When to open a Roth IRA?

Opening a Roth IRA can help you benefit from the tax-free growth of your retirement money. Here is how to get started with a Roth IRA.

3 min read

If you are starting your retirement savings journey, you may consider opening a Roth IRA. For most people, a Roth IRA offers multiple benefits that you won’t find in other retirement accounts, and it is a good option if you want greater flexibility with future distributions. But, when is the ideal time to open a Roth IRA?

The best time to open a Roth IRA is when you are young, preferably in your 20s when you start receiving paychecks. Opening a Roth IRA at 20 is better than 25, and an extra five years of contributions in your 20s can compound to several hundred thousand dollars by the time you retire. As long as you have earned income, you can start contributing to a Roth IRA and let your money grow tax-free over your lifetime.

When to open a Roth IRA

When you are young

When you are young and getting started with your career, you will be in a lower tax bracket than you will be later in your career. This makes a Roth IRA the right choice for you since you can pay taxes at the current rate, and avoid paying higher taxes when you retire. Also, you will use tax-free money to invest in stocks, bonds, mutual funds, and other investments available in a Roth IRA.

Although Roth IRAs do not offer a tax break as traditional IRAs do, you won't owe taxes on the investment earnings or when you take a qualified distribution from the account. Since you pay taxes when you contribute to a Roth IRA, the money will grow tax-free over the years, and you won't pay taxes again when you take a distribution in retirement.

An advantage that young investors have is time and the power of compounding. The Roth IRA retirement money will have a long time to grow through compounding, and small contributions can grow into a sizeable nest egg by the time you attain retirement age.

Lock in the current tax rate

If you expect to pay higher taxes when you retire, you can use a Roth IRA to lock in the current tax rate. This is the case with young investors in their 20s and 30s since their incomes will likely rise over the years, hence pushing them to a higher tax bracket. By paying taxes now, you avoid paying higher taxes when increased income pushes you to a higher tax bracket.

Take penalty-free withdrawals

A Roth IRA allows retirement savers to withdraw contributions made to the account at any time penalty-free. This means that, if you have contributed $20,000 to a Roth IRA over a 3-year period, you can withdraw the entire $20,000 penalty-free, regardless of your age. If the funds were held in a 401(k) or traditional IRA, you would pay taxes and penalties on the withdrawals if you are below age 59 ½.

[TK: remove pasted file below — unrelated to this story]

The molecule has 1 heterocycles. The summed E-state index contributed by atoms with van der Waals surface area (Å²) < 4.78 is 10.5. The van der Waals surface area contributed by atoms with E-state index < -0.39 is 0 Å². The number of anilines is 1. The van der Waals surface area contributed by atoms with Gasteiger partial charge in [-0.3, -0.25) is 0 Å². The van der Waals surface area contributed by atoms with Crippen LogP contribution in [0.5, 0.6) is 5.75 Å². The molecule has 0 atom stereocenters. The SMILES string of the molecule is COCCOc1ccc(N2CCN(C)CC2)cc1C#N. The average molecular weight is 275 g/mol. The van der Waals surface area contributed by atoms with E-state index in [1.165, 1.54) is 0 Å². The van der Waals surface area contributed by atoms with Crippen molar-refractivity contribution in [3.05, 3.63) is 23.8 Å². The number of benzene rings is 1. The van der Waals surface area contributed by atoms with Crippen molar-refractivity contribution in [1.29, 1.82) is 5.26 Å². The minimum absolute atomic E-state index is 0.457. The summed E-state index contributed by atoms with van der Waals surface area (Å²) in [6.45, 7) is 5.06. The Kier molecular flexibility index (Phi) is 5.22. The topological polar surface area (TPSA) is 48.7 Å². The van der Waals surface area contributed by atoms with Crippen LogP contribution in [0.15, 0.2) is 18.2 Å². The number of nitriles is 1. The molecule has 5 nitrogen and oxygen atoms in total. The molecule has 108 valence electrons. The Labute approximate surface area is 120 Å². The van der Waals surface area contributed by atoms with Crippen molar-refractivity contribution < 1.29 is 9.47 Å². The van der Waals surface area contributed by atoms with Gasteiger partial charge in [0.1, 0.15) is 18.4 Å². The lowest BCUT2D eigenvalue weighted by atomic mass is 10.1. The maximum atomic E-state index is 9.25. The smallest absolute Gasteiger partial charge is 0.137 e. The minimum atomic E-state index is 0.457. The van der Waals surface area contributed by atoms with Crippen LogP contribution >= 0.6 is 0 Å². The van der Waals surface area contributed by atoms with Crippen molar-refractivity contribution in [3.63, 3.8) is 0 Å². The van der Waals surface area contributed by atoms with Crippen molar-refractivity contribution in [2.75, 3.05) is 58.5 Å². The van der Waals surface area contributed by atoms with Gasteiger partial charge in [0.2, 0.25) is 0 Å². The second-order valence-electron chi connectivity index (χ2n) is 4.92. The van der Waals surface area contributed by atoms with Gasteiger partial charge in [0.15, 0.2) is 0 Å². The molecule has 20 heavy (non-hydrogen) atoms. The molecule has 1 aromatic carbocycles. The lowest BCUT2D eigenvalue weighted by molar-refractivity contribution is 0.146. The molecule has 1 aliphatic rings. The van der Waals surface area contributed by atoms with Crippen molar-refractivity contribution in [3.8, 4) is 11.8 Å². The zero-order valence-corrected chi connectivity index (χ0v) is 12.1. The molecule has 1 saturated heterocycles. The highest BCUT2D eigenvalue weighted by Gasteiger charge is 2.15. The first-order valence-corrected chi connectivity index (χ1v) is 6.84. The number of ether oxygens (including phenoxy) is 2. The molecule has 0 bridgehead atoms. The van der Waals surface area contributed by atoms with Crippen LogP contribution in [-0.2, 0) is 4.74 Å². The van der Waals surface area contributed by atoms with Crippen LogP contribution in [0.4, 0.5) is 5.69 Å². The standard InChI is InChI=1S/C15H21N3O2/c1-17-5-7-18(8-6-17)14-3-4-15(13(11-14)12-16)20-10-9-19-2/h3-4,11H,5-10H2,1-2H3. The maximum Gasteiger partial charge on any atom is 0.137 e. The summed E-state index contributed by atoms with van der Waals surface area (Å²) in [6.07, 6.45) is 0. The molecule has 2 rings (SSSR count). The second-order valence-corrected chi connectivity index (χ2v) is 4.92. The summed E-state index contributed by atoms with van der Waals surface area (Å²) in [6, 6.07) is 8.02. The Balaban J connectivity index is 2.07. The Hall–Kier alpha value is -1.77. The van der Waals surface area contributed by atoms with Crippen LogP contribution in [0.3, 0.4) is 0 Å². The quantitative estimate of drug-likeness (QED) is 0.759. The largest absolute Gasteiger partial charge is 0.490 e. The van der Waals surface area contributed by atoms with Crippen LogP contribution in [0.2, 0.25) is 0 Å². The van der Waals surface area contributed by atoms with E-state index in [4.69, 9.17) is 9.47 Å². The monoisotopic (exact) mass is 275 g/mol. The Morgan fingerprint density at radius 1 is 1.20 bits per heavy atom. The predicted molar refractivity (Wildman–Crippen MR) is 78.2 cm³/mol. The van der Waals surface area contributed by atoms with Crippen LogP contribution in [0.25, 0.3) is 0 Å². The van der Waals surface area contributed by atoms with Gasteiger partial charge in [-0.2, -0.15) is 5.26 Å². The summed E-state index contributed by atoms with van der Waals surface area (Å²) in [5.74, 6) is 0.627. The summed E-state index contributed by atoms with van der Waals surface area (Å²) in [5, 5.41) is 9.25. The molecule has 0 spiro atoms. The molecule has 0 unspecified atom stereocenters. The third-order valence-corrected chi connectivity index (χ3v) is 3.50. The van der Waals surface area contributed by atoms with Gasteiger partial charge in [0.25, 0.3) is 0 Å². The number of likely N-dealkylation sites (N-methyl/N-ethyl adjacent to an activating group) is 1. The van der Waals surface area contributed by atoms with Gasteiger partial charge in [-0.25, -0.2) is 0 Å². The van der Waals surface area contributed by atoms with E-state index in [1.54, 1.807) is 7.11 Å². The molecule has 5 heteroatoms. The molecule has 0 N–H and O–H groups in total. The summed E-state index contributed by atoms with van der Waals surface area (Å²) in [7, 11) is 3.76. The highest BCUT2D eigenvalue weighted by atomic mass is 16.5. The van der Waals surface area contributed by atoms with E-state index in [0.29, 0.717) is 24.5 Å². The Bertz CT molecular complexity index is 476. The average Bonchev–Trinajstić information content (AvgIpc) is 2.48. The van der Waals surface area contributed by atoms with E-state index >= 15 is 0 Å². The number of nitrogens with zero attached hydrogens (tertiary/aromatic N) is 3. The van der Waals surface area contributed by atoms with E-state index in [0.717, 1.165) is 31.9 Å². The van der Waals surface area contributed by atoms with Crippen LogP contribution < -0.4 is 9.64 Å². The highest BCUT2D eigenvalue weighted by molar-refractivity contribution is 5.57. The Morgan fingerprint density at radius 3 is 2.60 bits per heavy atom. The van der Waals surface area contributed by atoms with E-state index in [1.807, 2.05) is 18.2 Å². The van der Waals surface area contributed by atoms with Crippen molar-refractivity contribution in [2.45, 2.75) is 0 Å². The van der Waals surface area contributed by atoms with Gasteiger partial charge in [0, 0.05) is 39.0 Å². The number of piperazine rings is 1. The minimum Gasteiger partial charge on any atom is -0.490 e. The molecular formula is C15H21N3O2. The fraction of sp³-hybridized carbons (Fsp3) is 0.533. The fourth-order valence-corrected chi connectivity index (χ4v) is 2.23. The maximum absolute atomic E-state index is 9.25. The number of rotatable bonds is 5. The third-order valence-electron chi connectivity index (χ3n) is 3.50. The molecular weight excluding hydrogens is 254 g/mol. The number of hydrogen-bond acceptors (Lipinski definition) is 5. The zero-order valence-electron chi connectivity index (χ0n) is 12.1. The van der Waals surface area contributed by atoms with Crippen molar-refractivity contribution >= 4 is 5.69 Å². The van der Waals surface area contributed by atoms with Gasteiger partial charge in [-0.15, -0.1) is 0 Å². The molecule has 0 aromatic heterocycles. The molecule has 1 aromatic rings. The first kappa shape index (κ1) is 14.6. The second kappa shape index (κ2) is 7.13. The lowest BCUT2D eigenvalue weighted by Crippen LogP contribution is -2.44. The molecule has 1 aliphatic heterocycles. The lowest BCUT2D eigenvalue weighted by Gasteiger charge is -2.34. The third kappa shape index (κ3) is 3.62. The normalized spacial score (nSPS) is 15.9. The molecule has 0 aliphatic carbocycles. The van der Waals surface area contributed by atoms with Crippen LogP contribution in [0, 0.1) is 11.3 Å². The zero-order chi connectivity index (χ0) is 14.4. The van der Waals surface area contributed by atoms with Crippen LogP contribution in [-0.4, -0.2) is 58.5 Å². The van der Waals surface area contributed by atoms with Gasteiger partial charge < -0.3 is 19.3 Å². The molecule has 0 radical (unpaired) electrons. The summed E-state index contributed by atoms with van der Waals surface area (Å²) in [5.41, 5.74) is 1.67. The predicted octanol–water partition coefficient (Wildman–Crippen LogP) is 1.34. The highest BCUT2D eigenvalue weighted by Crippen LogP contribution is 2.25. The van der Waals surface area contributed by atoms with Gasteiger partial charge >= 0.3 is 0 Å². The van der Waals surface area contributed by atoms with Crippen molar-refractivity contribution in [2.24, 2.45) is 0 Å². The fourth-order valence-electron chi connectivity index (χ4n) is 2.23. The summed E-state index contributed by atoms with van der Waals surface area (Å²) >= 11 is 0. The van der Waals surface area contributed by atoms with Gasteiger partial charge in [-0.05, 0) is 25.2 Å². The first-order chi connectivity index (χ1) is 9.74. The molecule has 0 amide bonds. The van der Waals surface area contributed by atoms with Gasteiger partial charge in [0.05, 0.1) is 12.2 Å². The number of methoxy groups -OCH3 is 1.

The penalty-free withdrawals make a Roth IRA an ideal retirement vehicle for investors who want the flexibility to tap into their retirement account when faced with an emergency. You can use the Roth IRA as a backup emergency fund that you can dip into when you need money to pay for an unexpected cost. However, you should only tap into your Roth IRA when it is necessary.

You may also qualify to take penalty-free withdrawals of Roth IRA earnings if you are using the funds to make a first-time home purchase and pay medical expenses.

Avoid RMDs

If you have a tax-advantaged retirement account like a traditional IRA, you will be required to start taking the required minimum distributions (RMDs) based on the IRS life expectancy tables. These distributions will be subject to income taxes.

However, Roth IRAs do not require account owners to take RMDs when they reach age 72.  Since you contribute after-tax dollars to a Roth IRA, you can delay taking distributions even after you attain age 72.

Who is Eligible for Roth IRA?

The IRS requires that you must have earned income to qualify for a Roth IRA. Also, there are phased income limits that determine your ability to contribute to a Roth IRA.

In 2022, the Roth IRA income limits are phased out for people earning more than $129,000 for single filers, or $204, 000 for married couples. If the income exceeds $144,000 for single filers or $214,000 for married couples, these workers are ineligible to contribute to a Roth IRA.

If you exceed the Roth IRA income limits, you can use the backdoor Roth IRA strategy. This strategy lets you contribute to a nondeductible IRA and later convert it to a Roth IRA.

Where to Open Roth IRA

You can open a Roth IRA at most financial institutions and brokerages. If you are a do-it-yourself investor, you can open a Roth IRA with an online brokerage and pick your investments. Compare the online brokers based on their investment fees and trade commissions to know who has the best terms.

You can also opt to open a Roth IRA with Robo-advisor if you prefer to have someone pick an investment portfolio for you. The Robo-advisor builds and maintains the portfolio on your behalf, and you pay a small fee for the service.